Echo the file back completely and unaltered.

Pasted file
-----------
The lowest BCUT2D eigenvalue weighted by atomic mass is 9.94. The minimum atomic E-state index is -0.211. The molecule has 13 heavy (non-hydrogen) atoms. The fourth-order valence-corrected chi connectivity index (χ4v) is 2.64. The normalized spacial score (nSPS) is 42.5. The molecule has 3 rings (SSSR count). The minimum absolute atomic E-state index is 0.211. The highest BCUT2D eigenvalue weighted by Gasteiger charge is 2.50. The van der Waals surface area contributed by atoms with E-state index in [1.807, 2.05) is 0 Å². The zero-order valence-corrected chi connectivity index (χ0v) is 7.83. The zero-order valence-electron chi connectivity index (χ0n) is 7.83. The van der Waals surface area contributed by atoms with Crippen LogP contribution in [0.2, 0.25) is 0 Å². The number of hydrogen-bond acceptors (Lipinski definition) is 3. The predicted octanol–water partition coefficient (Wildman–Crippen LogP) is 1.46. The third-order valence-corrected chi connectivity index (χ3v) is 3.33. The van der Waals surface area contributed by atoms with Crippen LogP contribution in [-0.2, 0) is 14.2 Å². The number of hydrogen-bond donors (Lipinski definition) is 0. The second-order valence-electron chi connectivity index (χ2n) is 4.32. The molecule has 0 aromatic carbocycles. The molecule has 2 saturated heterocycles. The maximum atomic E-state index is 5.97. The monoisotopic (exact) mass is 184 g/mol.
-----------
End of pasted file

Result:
The lowest BCUT2D eigenvalue weighted by atomic mass is 9.94. The minimum atomic E-state index is -0.211. The molecule has 13 heavy (non-hydrogen) atoms. The fourth-order valence-corrected chi connectivity index (χ4v) is 2.64. The normalized spacial score (nSPS) is 42.5. The molecule has 3 rings (SSSR count). The minimum absolute atomic E-state index is 0.211. The highest BCUT2D eigenvalue weighted by Gasteiger charge is 2.50. The van der Waals surface area contributed by atoms with E-state index in [1.807, 2.05) is 0 Å². The zero-order valence-corrected chi connectivity index (χ0v) is 7.83. The zero-order valence-electron chi connectivity index (χ0n) is 7.83. The van der Waals surface area contributed by atoms with Crippen LogP contribution in [0.2, 0.25) is 0 Å². The number of hydrogen-bond acceptors (Lipinski definition) is 3. The predicted octanol–water partition coefficient (Wildman–Crippen LogP) is 1.46. The third-order valence-corrected chi connectivity index (χ3v) is 3.33. The van der Waals surface area contributed by atoms with Crippen LogP contribution in [-0.2, 0) is 14.2 Å². The number of hydrogen-bond donors (Lipinski definition) is 0. The second-order valence-electron chi connectivity index (χ2n) is 4.32. The molecule has 0 aromatic carbocycles. The molecule has 2 saturated heterocycles. The maximum atomic E-state index is 5.97. The monoisotopic (exact) mass is 184 g/mol.